Hierarchical variation in cellulose decomposition in least-disturbed reference streams: a multi-season study using the cotton strip assay
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Decomposition of organic matter dictates productivity of headwater streams in forested biomes. However, the hierarchical structure of stream ecosystems entails that research aimed at understanding patterns and drivers of decomposition incorporate multiple spatio-temporal scales.
We assessed spatio-temporal patterns of cellulose decomposition in least-disturbed streams and determined the relative distribution of variation associated with region, stream and habitat scales. We also established the environmental drivers associated with heterogeneity in cellulose decomposition.
We applied a hierarchical design to assess spatio-temporal patterns of cellulose decomposition in least-disturbed streams of Ontario, Canada. Cotton strips were deployed in one pool and one riffle in each of 19 streams across three regions with distinct climates and physiography. Strips were deployed in spring, summer and autumn and assessed for rate of tensile strength loss.
Rates of tensile loss differed among regions regardless of season. Habitat differences were observed in two of three regions during the spring and summer. Season only explained a significant amount of variance when tensile loss rates were not corrected for stream temperatures. Region and stream scales were associated with twice the variance in tensile loss than habitat. Spatial variation in tensile loss was negatively associated with latitude, forest cover, nutrients and conductivity.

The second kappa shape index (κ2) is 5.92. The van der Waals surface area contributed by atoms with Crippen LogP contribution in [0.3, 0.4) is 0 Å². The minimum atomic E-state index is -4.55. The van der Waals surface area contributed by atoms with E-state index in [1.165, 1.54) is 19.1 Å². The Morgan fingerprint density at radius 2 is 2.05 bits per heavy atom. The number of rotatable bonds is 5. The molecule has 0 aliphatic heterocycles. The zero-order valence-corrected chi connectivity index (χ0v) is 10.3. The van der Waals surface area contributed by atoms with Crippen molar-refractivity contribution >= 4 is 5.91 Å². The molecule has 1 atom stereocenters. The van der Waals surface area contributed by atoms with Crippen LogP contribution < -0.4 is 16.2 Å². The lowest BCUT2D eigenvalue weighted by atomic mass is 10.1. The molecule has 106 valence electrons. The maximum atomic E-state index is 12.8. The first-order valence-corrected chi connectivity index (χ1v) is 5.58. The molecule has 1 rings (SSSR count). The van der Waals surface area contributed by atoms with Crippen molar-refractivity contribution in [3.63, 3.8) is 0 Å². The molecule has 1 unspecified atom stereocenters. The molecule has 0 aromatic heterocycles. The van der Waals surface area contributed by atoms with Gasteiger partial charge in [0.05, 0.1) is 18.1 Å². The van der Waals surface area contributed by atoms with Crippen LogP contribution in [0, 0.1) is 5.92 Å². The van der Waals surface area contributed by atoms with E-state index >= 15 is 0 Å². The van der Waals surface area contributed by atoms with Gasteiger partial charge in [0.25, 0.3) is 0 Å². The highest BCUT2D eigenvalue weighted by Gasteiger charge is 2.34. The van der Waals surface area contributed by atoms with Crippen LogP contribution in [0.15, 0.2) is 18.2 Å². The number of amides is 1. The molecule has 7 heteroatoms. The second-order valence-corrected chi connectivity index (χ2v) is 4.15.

Our findings demonstrate the importance of the regional landscape template in explaining spatio-temporal patterns of cellulose decomposition in streams. Moreover, our study suggests application of cellulose decomposition as a biomonitoring tool requires consideration of regional landscapes, habitat and season when developing sampling protocols and bioassessment models.
KeywordsRiver hierarchy Decomposition Landscape factors Habitat Seasonality Forest streams
Thank you to R.C. Bailey and S.D. Tiegs for thoughtful advice on study design, methods and statistical analyses. Two anonymous reviewers provided helpful comments on a draft of this paper. Research funding was provided by a Natural Sciences and Engineering Research Council (NSERC) Discovery Grant to AGY, NSERC Post-graduate Scholarships to NJTP and KJP, as well as a NSERC Collaborative Research and Training Experience Great Lakes Scholarship to JRW.
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